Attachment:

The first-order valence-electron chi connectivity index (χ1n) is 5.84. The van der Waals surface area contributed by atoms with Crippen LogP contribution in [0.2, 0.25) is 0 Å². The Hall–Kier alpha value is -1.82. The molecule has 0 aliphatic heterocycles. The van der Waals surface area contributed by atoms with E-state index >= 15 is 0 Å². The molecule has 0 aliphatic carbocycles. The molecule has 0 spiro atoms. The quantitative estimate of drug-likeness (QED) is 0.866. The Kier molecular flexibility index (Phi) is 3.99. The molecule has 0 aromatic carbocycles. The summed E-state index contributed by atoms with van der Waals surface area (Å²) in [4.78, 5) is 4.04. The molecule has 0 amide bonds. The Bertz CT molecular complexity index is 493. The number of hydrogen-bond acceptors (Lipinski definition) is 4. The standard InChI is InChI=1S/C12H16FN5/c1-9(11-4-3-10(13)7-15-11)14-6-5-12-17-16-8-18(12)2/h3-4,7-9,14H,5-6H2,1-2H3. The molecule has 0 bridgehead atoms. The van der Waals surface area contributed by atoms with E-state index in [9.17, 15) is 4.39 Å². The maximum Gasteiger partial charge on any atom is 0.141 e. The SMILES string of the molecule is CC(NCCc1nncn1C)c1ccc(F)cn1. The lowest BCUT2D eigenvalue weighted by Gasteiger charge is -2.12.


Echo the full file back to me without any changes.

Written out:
The first-order valence-electron chi connectivity index (χ1n) is 5.84. The van der Waals surface area contributed by atoms with Crippen LogP contribution in [0.2, 0.25) is 0 Å². The Hall–Kier alpha value is -1.82. The molecule has 0 aliphatic heterocycles. The van der Waals surface area contributed by atoms with E-state index >= 15 is 0 Å². The molecule has 0 aliphatic carbocycles. The molecule has 0 spiro atoms. The quantitative estimate of drug-likeness (QED) is 0.866. The Kier molecular flexibility index (Phi) is 3.99. The molecule has 0 aromatic carbocycles. The summed E-state index contributed by atoms with van der Waals surface area (Å²) in [4.78, 5) is 4.04. The molecule has 0 amide bonds. The Bertz CT molecular complexity index is 493. The number of hydrogen-bond acceptors (Lipinski definition) is 4. The standard InChI is InChI=1S/C12H16FN5/c1-9(11-4-3-10(13)7-15-11)14-6-5-12-17-16-8-18(12)2/h3-4,7-9,14H,5-6H2,1-2H3. The molecule has 0 bridgehead atoms. The van der Waals surface area contributed by atoms with E-state index in [9.17, 15) is 4.39 Å². The maximum Gasteiger partial charge on any atom is 0.141 e. The SMILES string of the molecule is CC(NCCc1nncn1C)c1ccc(F)cn1. The lowest BCUT2D eigenvalue weighted by Gasteiger charge is -2.12.